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Book Review: The Bluest Eye by Toni Morrison


     The best part of this book was its structure.  I've never read a book whose structure served its message so perfectly. The narrative of Bluest Eye is built around Pecola Breedlove, a young African-American girl living in Ohio in the late '30s, early '40s.  The story is never told from Pecola's perspective, however.  It is told from the perspectives of the people around her who destroy her.  I won't say how she is destroyed or what these people do to her.  But I will say that they are ordinary people, neighbors and friends and family members, whose acts of racism eventually tear her apart. Many of these acts are not drastic or unusual, and their very ordinariness forces the reader to reflect on the effects of his or her own actions and prejudices.
      Morrison chose to write each chapter from the point of view of a different character.  Only one narrator, one of Pecola's friends, recurs in multiple chapters, and she also happens to be the only first-person narrator in the book.  The first person narration of a young girl forces the reader to see how racial self-hatred seeps into a child over time.  Another interesting structural choice is the inclusion of snippets of a Dick and Jane book at the beginning of each chapter.  Dick and Jane books were popular in classrooms during the period in which this book is set.  They were simply written and focused on the activities of a content white suburban family.  The snippets included in Bluest Eye provide an ironic contrast to Pecola's troubled family life.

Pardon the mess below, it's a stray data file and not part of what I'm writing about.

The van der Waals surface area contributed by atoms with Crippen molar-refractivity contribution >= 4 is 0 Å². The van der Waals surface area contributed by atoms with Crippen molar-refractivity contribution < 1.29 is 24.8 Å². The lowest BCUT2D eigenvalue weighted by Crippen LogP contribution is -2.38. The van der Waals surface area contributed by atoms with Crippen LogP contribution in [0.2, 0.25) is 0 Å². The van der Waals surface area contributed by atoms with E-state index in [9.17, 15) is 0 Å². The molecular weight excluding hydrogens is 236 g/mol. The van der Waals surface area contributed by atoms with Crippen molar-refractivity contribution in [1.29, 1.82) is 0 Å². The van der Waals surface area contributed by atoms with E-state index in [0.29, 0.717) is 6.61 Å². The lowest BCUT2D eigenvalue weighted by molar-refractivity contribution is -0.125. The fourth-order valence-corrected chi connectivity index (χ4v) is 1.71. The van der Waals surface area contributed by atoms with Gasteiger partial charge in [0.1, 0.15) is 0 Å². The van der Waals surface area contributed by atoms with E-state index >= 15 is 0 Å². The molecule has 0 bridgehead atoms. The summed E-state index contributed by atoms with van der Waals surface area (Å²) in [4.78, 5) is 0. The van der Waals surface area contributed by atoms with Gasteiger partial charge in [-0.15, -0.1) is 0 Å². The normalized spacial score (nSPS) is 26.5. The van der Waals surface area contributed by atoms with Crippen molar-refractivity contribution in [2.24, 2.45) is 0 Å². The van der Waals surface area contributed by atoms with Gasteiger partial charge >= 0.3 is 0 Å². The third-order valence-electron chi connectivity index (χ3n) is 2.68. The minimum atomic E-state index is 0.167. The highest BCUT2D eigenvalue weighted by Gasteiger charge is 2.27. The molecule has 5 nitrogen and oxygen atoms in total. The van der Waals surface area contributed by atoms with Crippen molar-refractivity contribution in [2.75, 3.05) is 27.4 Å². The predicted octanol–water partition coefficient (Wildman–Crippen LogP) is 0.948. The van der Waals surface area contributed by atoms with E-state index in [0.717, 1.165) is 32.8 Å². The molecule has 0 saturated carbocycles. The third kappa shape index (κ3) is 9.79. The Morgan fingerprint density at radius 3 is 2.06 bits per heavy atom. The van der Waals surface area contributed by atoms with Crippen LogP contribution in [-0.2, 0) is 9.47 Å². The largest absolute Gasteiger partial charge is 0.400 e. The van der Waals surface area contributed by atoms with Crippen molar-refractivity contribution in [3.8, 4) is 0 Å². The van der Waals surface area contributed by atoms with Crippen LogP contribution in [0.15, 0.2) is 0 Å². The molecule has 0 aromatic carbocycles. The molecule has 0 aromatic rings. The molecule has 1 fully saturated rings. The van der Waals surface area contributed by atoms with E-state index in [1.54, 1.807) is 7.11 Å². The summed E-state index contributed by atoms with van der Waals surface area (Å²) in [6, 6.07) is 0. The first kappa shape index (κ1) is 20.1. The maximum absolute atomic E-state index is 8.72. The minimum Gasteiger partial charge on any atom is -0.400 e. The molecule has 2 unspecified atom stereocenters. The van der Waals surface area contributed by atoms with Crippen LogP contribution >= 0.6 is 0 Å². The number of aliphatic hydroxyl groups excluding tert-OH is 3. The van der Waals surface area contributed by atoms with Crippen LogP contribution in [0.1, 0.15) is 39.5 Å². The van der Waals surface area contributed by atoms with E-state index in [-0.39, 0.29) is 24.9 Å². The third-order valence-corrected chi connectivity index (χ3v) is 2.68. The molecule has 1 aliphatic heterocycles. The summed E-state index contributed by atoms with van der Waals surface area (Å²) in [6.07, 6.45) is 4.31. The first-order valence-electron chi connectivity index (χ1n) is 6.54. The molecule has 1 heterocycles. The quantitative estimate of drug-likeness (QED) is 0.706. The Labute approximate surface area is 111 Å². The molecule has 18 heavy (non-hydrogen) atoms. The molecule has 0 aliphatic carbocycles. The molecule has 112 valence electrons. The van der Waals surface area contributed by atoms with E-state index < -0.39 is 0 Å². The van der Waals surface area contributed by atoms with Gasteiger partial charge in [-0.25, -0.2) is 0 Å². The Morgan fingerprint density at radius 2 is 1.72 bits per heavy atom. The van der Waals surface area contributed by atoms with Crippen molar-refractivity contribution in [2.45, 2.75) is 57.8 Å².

I could also tell you all about the beautiful writing style, the brilliant and sympathetic characterization, and emotional power Morrison employs in this book, but that would take way too long :P  Read it for yourself if you're curious!

     - Carly

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